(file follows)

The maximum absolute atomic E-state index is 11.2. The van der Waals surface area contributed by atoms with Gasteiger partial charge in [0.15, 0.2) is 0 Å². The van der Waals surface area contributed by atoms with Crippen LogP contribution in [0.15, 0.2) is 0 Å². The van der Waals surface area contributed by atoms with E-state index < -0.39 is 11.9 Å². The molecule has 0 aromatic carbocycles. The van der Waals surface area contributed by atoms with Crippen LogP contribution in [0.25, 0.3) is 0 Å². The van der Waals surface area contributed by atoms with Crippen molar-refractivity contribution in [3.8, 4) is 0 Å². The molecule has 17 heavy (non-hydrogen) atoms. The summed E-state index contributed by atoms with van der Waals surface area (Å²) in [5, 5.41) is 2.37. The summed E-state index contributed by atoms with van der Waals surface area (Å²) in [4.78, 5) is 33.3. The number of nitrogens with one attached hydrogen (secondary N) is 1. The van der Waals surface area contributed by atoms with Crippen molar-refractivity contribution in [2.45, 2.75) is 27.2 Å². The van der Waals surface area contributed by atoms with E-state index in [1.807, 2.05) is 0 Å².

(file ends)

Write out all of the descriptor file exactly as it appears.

The maximum absolute atomic E-state index is 11.2. The van der Waals surface area contributed by atoms with Gasteiger partial charge in [0.15, 0.2) is 0 Å². The van der Waals surface area contributed by atoms with Crippen LogP contribution in [0.15, 0.2) is 0 Å². The van der Waals surface area contributed by atoms with E-state index < -0.39 is 11.9 Å². The molecule has 0 aromatic carbocycles. The van der Waals surface area contributed by atoms with Crippen LogP contribution in [0.25, 0.3) is 0 Å². The van der Waals surface area contributed by atoms with Crippen molar-refractivity contribution in [3.8, 4) is 0 Å². The molecule has 17 heavy (non-hydrogen) atoms. The summed E-state index contributed by atoms with van der Waals surface area (Å²) in [5, 5.41) is 2.37. The summed E-state index contributed by atoms with van der Waals surface area (Å²) in [4.78, 5) is 33.3. The number of nitrogens with one attached hydrogen (secondary N) is 1. The van der Waals surface area contributed by atoms with Crippen molar-refractivity contribution in [2.45, 2.75) is 27.2 Å². The van der Waals surface area contributed by atoms with E-state index in [1.807, 2.05) is 0 Å².